Imran Khan tells tens of thousands of supporters at Karachi rally that he is ‘not anti-India, anti-US’ - GulfToday

Imran Khan tells tens of thousands of supporters at Karachi rally that he is ‘not anti-India, anti-US’


Ousted Pakistani PM Imran Khan gestures as he addresses supporters during a rally in Karachi, Pakistan. Reuters

Gulf Today Report

Former Prime Minister and Pakistan Tehreek-e-Insaf Chairman, Imran Khan on Saturday has said that he is standing by the allegations that he made that the US and the country's Opposition were hand-in-glove to remove him from power.

“I am not against any country. Neither I am anti-India, anti-Europe, nor anti-America. I am with humanity... I am not against any community," Khan said while delivering a speech at a massive rally in Pakistan’s port city of Karachi.


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The rally was held in Karachi's Bagh-i-Jinnah.

Khan was unseated recently after the defeat in the no-confidence vote initiated by the Opposition in the National Assembly.

Supporters of the ousted Pakistani PM Imran Khan light up their mobile phones during a rally in Karachi. Reuters

Khan claimed that the official had “threatened” the Pakistani envoy that if the motion is not successful “then it will be very difficult for Pakistan”, adding that Pakistan would be “forgiven” if the no-confidence motion is “successful”.

“Tell me what more disappointing threat can be issued to 220 million people? And who are they threatening? The country’s elected prime minister,” said Khan.

“Tell me Pakistanis, whether it was a conspiracy or not? Which country is threatened like this?” he asked during the rally.

Supporters of the Pakistan Tehreek-e-Insaf listen to the speech of Imran Khan during a rally in Karachi. Reuters

Khan said, “The one who is sitting in London, who ran away from the law after lying is now preparing to return," without mentioning Nawaz Sharif’s name.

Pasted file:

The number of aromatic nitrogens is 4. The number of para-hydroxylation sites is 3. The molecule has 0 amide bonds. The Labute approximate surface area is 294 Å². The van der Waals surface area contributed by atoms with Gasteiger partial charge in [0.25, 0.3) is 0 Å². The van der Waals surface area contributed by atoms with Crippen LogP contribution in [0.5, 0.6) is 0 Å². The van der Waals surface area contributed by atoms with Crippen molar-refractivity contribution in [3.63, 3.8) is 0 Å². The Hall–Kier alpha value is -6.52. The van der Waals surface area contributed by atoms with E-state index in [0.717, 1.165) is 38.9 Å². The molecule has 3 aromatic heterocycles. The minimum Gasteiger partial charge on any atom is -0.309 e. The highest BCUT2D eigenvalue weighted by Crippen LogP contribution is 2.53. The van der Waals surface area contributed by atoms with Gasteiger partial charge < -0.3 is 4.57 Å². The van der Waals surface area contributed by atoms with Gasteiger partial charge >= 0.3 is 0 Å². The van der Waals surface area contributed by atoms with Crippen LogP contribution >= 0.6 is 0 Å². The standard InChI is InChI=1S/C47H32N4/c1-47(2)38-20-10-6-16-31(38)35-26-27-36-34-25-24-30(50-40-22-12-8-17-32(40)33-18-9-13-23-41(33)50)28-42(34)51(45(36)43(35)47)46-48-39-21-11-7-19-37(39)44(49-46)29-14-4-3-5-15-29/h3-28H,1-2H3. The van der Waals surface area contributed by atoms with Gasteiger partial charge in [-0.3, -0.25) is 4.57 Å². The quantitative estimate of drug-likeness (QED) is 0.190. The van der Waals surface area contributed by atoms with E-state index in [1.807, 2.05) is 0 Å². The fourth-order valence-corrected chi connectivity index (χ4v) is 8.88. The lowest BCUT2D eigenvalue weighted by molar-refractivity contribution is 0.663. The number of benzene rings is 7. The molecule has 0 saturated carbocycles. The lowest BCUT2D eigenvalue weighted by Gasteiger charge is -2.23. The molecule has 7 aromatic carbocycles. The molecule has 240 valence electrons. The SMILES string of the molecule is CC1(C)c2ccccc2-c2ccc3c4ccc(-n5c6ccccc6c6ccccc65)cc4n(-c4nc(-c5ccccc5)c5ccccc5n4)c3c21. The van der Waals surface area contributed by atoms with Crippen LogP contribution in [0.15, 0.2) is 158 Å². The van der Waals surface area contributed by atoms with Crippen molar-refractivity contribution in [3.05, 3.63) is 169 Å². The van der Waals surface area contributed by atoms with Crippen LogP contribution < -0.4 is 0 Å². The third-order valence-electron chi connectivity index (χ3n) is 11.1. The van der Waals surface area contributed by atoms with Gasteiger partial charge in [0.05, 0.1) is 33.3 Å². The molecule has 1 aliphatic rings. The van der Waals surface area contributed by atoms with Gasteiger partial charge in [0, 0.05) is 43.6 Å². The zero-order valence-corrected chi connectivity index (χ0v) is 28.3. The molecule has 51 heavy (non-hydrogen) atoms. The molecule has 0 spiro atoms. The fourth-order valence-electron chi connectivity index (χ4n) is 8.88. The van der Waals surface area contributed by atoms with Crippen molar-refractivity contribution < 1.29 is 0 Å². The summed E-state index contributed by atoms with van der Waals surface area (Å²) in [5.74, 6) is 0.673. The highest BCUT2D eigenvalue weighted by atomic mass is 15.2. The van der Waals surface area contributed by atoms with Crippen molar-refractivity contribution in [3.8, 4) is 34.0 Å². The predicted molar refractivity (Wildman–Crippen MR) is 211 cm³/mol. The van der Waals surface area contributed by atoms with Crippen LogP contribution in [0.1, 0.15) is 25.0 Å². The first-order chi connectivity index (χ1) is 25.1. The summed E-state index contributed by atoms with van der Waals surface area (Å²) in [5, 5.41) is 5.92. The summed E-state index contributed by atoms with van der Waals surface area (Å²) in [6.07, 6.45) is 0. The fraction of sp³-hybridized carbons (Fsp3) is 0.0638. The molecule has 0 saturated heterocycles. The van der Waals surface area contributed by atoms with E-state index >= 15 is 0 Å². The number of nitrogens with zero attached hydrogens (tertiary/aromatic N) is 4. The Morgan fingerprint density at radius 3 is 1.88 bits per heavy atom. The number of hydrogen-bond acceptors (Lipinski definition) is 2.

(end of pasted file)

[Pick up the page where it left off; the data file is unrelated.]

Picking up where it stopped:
He further said, “The entire Pakistan’s justice system is on trial. Can it stand against these powerful thieves or not? I ask the courts and NAB ... what will you do?" Dawn newspaper reported.

The PTI chairperson said that the courts were opened at midnight on the day of the vote of the no-confidence motion.

“I want to ask what crime was I committing that the courts were opened at odd hours. I am a Pakistani (leader) who named his party after justice,” said the PTI chairman.

Talking about the alleged 'foreign conspiracy' to oust his government, Khan was making an indirect reference to Inter-Services Public Relations (ISPR) Director General Major General Babar’s recent remarks that the word “conspiracy” was not used in the statement issued after a meeting of the National Security Committee last month, instead saying that the demarche was issued for the use of “undiplomatic language” which he said “is equal to interference”.

Supporters of the Pakistan Tehreek-e-Insaf political party carry party flags during a rally, in Karachi. Reuters

He demanded that a judicial commission be made under the Chief Justice of Pakistan’s supervision to decide on the merits of his claims regarding the cable and foreign conspiracy.

Explaining the alleged conspiracy against him, Khan told the people that he learned three to four months ago that US officials had started meeting leaders of the then Opposition along with PTI’s dissident MPs and journalists at the US embassy.

Khan said that after those meetings, when US State Department official Donald Lu met the Pakistani ambassador, he knew that the no-confidence motion was being tabled against his government.


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